Written and first recorded by Hoyt Axton (1974).
Hit version by Ringo Starr (US #3/CAN #1 1975).
From the wiki: “Ringo Starr’s cover of Hoyt Axton’s and David Jackson’s ‘No No Song’ was included on Starr’s 1974 album Goodnight Vienna. The song was released as a single in the US in January 1975, becoming a #1 hit in Canada and a #3 hit in the US. Harry Nilsson provided backing vocals.”
First recorded by Johnny Darrell (1970).
Also recorded by The Byrds (1970, released 2000), Seatrain (1970).
Album hit versions by Little Feat (1971 |1972 |1978), Linda Ronstadt (1974).
From the wiki: ‘Willin” was written by Lowell George, of Little Feat, but first recorded in the spring of 1970 by Johnny Darrell for his album California Stop-Over. The song is about a truck driver in the American southwest who makes some extra cash smuggling cigarettes and transporting illegals across the border from Mexico. George’s opening line, in which the narrator describes himself as being ‘warped by the rain,’ originated in a conversation between George and drummer Richie Hayward. Hayward had used it to describe a rocking chair. Prior to forming Little Feat, George was a member of Frank Zappa’s Mothers of Invention. It is probable that this song was a reason for his departure, due to its drug references in the chorus. It is known that his leaving had something to do with his drug use, which Zappa heavily frowned upon.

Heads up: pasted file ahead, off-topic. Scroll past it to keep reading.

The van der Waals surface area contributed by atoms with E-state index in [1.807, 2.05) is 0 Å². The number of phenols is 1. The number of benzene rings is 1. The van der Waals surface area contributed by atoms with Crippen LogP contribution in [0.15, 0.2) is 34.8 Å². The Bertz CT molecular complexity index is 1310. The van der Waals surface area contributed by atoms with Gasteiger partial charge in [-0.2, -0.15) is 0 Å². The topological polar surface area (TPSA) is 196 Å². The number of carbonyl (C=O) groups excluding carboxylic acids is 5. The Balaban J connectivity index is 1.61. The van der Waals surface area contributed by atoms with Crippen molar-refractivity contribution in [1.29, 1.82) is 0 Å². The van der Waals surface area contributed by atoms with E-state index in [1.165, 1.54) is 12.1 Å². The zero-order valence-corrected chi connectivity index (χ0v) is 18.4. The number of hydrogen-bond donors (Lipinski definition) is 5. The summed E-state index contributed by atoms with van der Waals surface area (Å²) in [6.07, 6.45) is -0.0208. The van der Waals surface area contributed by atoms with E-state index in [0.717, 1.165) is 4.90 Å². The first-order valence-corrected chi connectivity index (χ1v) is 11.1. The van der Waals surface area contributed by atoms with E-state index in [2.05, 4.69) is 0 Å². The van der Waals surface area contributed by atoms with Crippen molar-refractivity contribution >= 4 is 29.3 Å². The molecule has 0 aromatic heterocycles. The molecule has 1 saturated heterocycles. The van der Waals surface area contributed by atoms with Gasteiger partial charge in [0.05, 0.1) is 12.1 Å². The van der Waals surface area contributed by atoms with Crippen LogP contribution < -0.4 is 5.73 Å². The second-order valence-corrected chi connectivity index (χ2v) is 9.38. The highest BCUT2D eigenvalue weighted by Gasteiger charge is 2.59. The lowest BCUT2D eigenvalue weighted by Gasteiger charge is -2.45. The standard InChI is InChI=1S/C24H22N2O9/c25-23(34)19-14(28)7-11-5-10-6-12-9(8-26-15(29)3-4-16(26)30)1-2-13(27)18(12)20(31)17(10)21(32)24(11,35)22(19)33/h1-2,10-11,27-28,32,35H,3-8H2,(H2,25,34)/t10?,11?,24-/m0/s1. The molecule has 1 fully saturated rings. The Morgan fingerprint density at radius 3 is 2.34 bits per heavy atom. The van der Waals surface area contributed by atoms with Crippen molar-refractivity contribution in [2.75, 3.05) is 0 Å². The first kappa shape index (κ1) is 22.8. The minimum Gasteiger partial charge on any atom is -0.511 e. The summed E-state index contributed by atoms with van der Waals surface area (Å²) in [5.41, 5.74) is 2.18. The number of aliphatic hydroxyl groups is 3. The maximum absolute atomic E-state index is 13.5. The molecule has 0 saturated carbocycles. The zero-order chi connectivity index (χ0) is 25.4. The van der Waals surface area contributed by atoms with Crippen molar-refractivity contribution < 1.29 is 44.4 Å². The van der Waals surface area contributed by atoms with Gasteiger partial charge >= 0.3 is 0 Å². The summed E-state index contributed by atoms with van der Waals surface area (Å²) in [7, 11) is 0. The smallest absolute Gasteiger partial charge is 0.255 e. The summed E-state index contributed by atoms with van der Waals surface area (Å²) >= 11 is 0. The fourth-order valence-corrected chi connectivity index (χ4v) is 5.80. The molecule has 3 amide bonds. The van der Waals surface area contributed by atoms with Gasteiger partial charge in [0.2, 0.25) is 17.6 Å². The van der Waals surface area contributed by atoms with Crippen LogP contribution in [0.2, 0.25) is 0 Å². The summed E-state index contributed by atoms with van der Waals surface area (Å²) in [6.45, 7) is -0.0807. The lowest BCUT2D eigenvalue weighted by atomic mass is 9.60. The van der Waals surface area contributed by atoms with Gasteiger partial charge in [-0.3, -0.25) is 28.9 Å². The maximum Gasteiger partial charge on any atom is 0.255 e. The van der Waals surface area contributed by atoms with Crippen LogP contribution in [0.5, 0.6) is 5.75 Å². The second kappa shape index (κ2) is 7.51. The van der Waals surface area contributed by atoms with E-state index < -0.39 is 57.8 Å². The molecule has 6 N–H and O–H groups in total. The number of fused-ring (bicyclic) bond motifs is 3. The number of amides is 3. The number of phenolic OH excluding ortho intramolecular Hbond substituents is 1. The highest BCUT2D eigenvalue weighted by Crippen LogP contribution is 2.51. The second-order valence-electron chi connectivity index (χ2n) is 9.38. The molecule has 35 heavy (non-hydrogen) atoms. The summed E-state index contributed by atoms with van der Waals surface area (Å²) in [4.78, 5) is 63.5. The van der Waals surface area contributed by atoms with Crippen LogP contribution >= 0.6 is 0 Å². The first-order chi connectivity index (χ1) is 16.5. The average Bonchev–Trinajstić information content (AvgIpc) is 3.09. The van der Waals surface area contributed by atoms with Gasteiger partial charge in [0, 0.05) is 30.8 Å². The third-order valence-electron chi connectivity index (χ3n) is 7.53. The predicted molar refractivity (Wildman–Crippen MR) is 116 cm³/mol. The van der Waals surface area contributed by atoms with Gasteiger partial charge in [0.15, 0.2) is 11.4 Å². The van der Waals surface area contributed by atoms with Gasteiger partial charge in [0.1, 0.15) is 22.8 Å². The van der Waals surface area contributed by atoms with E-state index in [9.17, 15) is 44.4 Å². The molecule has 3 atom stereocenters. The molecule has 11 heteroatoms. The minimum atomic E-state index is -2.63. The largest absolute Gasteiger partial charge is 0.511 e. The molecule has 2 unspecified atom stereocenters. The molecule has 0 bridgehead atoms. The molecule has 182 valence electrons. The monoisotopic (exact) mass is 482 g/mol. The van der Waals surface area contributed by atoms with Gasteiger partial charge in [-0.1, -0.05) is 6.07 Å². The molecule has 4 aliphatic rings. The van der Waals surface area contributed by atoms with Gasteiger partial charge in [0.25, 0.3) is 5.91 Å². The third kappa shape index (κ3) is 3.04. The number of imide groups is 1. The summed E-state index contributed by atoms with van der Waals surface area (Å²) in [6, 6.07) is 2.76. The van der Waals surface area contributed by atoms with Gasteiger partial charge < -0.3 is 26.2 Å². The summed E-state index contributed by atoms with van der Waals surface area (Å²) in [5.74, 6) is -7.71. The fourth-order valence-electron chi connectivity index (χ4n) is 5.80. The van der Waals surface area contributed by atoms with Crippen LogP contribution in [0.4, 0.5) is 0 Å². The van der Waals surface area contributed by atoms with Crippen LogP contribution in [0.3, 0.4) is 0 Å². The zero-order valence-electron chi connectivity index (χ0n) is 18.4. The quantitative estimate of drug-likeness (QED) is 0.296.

Written and first recorded by Jim Ford (1970).
Hit version by Bobby Womack (R&B #8 1973).
From the wiki: “‘Harry Hippie’ was written by Jim Ford for a self-titled album scheduled to be issued by Capitol in the fall of 1970. But, Ford had a falling out with the label and the album was shelved. The song was written by Ford as a dedication to Bobby Womack’s brother, bass guitarist Harry Womack. ‘Harry Hippie’ would, after Womack recorded it in 1973, become a Top-10 R&B hit for Womack. According to Womack:
Harry was the bass player and tenor for the brothers when we were The Valentinos (‘It’s All Over Now‘). He lived a very carefree life. As a child he always said he wanted to live on an Indian reservation. We used to joke about it, but when we got older he was the same way. He always thought I wanted the materialistic things and I said, ‘I just want to do my music. My music put me into that comfortable territory.’ He didn’t want the pressure. We used to laugh and joke about the song when I’d sing it.”
First recorded by Brian Auger’s Oblivion Express (1973).
Hit version by The Main Ingredient (US #35/R&B #7 1974).
Also recorded by Cuba Gooding, Sr. (1983), Altern-8 (1991).